This topic comes up from time to time, as my partner grew up in a suburb of Chicago in a large family made up of his entire neighborhood of friends and extra parents. His days are quite filled up with sports competitions and social gatherings that sometimes befuddle me. I grew up in the middle of nowhere, Blount County (he is always confused about how we use county names down here) in East Tennessee with one older brother and two parents who insisted my imagination was my best friend. So I had my toys, I had the dogs, the woods and the lake. Incredibly, at 30 years I still fill up most of my days now with reading and writing, the dog, the woods and the creek. "I have about two of those days a month", Steve says. And we reflect on the lives we live and how we have built them to accommodate our ideas about life- our "scaffolding" if you will.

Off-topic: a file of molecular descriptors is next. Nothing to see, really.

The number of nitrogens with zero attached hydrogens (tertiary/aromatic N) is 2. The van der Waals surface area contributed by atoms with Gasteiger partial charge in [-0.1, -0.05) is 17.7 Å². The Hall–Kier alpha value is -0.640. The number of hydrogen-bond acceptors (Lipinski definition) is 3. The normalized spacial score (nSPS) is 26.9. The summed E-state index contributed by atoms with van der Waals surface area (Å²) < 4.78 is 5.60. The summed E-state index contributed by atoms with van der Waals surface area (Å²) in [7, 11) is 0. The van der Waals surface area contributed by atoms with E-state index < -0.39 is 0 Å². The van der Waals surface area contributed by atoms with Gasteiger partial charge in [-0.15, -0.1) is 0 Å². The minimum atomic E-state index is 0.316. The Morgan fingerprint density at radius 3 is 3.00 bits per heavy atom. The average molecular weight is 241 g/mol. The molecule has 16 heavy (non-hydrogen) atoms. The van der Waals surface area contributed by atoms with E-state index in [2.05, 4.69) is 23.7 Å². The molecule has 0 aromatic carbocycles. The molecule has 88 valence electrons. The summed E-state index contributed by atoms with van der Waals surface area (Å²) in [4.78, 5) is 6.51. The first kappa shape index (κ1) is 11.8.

But even I find an occasional discomfort when I see that it's 4pm and the sun is going down. Something in the pit of me asks,"But what now?" Spring, summer and fall in this area are filled with everything in the world except a reason to go inside. And feeling relegated to doing so can be somewhat disconcerting. There is often a sense of fearfulness, a sense of alone-ness in the dark, a sentiment that has stayed with me since childhood. But you are right, if we listen and the dark whispers comforts to us.